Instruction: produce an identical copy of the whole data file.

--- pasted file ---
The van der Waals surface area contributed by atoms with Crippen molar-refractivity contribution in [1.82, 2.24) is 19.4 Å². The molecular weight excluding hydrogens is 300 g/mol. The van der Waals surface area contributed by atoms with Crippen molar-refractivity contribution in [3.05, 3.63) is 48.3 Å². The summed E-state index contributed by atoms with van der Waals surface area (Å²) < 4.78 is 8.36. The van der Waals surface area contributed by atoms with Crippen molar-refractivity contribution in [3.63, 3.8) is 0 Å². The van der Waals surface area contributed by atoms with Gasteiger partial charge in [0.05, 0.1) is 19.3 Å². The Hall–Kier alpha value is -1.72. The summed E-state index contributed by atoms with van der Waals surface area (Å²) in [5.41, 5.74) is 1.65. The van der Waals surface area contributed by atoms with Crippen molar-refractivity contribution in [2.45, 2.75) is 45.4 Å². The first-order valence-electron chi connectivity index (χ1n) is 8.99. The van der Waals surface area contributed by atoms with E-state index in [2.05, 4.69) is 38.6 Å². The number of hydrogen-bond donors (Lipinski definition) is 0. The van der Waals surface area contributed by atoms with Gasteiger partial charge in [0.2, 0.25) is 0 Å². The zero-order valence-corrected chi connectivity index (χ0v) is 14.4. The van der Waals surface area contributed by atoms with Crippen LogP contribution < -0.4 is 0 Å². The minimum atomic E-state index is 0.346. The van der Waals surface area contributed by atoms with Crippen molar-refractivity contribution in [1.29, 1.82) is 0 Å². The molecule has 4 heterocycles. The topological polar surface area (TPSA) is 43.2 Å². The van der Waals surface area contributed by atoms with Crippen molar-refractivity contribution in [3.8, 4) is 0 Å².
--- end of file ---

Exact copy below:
The van der Waals surface area contributed by atoms with Crippen molar-refractivity contribution in [1.82, 2.24) is 19.4 Å². The molecular weight excluding hydrogens is 300 g/mol. The van der Waals surface area contributed by atoms with Crippen molar-refractivity contribution in [3.05, 3.63) is 48.3 Å². The summed E-state index contributed by atoms with van der Waals surface area (Å²) < 4.78 is 8.36. The van der Waals surface area contributed by atoms with Crippen molar-refractivity contribution in [3.63, 3.8) is 0 Å². The van der Waals surface area contributed by atoms with Gasteiger partial charge in [0.05, 0.1) is 19.3 Å². The Hall–Kier alpha value is -1.72. The summed E-state index contributed by atoms with van der Waals surface area (Å²) in [5.41, 5.74) is 1.65. The van der Waals surface area contributed by atoms with Crippen molar-refractivity contribution in [2.45, 2.75) is 45.4 Å². The first-order valence-electron chi connectivity index (χ1n) is 8.99. The van der Waals surface area contributed by atoms with E-state index in [2.05, 4.69) is 38.6 Å². The number of hydrogen-bond donors (Lipinski definition) is 0. The van der Waals surface area contributed by atoms with Gasteiger partial charge in [0.2, 0.25) is 0 Å². The zero-order valence-corrected chi connectivity index (χ0v) is 14.4. The van der Waals surface area contributed by atoms with Crippen LogP contribution < -0.4 is 0 Å². The minimum atomic E-state index is 0.346. The van der Waals surface area contributed by atoms with Crippen molar-refractivity contribution in [1.29, 1.82) is 0 Å². The molecule has 4 heterocycles. The topological polar surface area (TPSA) is 43.2 Å². The van der Waals surface area contributed by atoms with Crippen molar-refractivity contribution in [3.8, 4) is 0 Å².